Before propping on a frequency and calling CQ, I tuned across the band and logged a few more Park to Park contacts.  These were with Rob VK2QR in the Brindabella National Park VKFF-0054, Tony VK3VX/p in the Werribee Gorge State Park VKFF-0775, Ian VK1DI in the Tidbinbilla Nature Reserve VKFF-0989, and Adrian VK5FANA/ P in the Eastern Spencer Gulf Marine Park VKFF-1706.

I then started calling CQ on 7.105 where I logged a further 11 stations.  This included two more Park to Park contacts with Rob VK4AAC/3 in the Cobboboonee National Park VKFF-0728, and Neil VK4HNS/p in the Moogerah Peaks National Park VKFF-0326.  This was my third band for Neil.  I also had an interesting contact with Glenn VK3YY who was operating pedestrin mobile/portable from Lysterfield Park.  Glenn was using his Elecraft KX2 handheld, with the internal microphone and a loaded whip on the radio.  Glen had a good 5/7 signal and he reciprocated with a nice 5/8 for me.

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Things were pretty slow, so I again tuned across the band and logged a further five Park to Park contacts before going QRT.  The P2P contacts were with Greg VK5ZGY/p in the Dingley Dell Conservation Park VKFF-1025, Andrew VK7DW/p in the Notley Fern Gorge State Reserve VKFF-1145, Tom VK5EE and Col VK5HCF both activating the Penola Conservation Park VKFF-0803, and finally Peter VK3PF/p who was in the Colquhoun Regional Park VKFF-0962.

After about 2 and 1/2 hours in the park I had a total of 58 contacts in the log on 15m, 20m, 40m and 80m.  This included 17 Park to Park contatcs.

I worked the following stations on 40m SSB:-

  1. VK2IO/p (Upper Nepean State Conservation Area VKFF-1386)
  2. VK3PMG
  3. VK3GGG
  4. VK3YSP
  5. VK5KPR/p (Upper Spencer Gulf Marine Park VKFF-1757)
  6. VK5HCF
  7. VK3SQ
  8. VK3DAC
  9. VK5KLV/p (Upper Spencer Gulf Marine Park VKFF-1757)
  10. VK2GKA
  11. VK3PF
  12. VK3SFG
  13. VK2VW
  14. VK3NBI/p
  15. VK3MIJ
  16. VK2XXM
  17. VK3MRH
  18. VK2PKT
  19. VK3XPT
  20. VK2VU
  21. VK3PAT
  22. VK3MLU
  23. VK1AD
  24. VK3FPHG
  25. VK2MTC
  26. VK2KYO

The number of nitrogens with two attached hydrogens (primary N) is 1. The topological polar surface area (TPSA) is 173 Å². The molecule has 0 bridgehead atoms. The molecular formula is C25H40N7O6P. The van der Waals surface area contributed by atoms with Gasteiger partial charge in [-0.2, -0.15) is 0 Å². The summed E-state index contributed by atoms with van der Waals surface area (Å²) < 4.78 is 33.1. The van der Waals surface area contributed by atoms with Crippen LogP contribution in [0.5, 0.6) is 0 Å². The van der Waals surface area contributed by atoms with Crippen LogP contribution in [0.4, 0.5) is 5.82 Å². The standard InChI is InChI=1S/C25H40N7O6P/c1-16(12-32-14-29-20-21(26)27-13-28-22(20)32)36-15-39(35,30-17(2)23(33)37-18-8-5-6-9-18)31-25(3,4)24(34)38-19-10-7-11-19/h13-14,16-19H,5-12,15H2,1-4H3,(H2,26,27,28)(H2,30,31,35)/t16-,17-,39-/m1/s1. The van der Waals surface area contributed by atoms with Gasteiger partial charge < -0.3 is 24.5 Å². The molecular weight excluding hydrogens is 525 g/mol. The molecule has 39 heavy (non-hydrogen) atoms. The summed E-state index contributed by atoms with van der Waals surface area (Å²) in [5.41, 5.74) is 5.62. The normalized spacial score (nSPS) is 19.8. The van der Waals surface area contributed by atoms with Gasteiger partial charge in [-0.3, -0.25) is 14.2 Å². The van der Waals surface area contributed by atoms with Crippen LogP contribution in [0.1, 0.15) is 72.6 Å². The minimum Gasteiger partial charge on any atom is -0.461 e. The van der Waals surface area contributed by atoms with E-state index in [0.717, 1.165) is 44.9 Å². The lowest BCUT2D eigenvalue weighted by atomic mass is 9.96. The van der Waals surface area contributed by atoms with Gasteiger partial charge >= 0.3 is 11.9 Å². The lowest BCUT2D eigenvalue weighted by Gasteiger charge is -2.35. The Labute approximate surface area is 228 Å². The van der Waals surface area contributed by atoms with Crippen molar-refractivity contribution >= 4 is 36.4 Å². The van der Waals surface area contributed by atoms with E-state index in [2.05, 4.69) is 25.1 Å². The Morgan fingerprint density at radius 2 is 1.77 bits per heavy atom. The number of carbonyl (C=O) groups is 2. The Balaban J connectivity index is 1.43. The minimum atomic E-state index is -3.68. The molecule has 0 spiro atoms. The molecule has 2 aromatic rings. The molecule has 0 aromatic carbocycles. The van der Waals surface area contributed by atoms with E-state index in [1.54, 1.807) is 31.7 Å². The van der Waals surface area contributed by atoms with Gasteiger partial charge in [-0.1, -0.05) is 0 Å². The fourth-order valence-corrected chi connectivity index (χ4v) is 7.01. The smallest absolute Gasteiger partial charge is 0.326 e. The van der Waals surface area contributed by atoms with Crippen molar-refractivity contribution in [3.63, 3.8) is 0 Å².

27. VK3ARH
  28. VK6MB
  29. VK2QR/p (Brindabella National Park VKFF-0054)
  30. VK3VX/p (Werribee Gorge State Park VKFF-0775)
  31. VK1DI/p (Tidbinbilla Nature Reserve VKFF-0989)
  32. VK5FANA/ P (Eastern Spencer Gulf Marine Park VKFF-1706)
  33. VK3CM
  34. VK5FMID
  35. VK3FSPG
  36. VK3YY/p
  37. VK3FOTO/m
  38. VK3FRAB
  39. VK7FPRN
  40. VK4AAC/3 (Cobboboonee National Park VKFF-0728)
  41. VK5NFT
  42. VK4HNS/p (Moogerah Peaks National Park VKFF-0326)
  43. VK3BHR
  44. VK5ZGY/p (Dingley Dell Conservation Park VKFF-1025)
  45. VK7DW/p (Notley Fern Gorge State Reserve VKFF-1145)
  46. VK5EE/p (Penola Conservation Park VKFF-0803)
  47. VK5HCF/p (Penola Conservation Park VKFF-0803)
  48. VK3PF/p (Colquhoun Regional Park VKFF-0962)

I worked the following stations on 80m SSB:-

  1. VK5FANA/p (Eastern Spencer Gulf Marine Park VKFF-1706)

I worked the following stations on 20m SSB:-

  1. VK4XXX
  2. VK4RF
  3. VK4HA
  4. VK4HNS/p (Moogerah Peaks National Park VKFF-0326)

I worked the following stations on 15m SSB:-

  1. VK4RF
  2. VK4HA
  3. VK4HNS/p (Moogerah Peaks National Park VKFF-0326)
  4. VK4FFAB
  5. VK4NH

 

References.

Birds SA, 2016, <http://www.birdssa.asn.au/location/marne-valley-conservation-park/&gt;, viewed

National Parks and Wildlife, 1994, ‘Marne Valley Conservation Park Management Plan’

Cockburn R, 1990, South Australia What’s in a Name?

2 thoughts on “Marne Valley Conservation Park VKFF-0906

  1. Hi Chris,

    Yes this area is quite rich in history with the Prussian emigrants. A lot of people mention German, but there was no such country back in those days, it was the Kingdom of Prussia…….current day Germany, parts of Poland, Lithuania, Slovakia, etc.

    73,

    Paul VK5PAS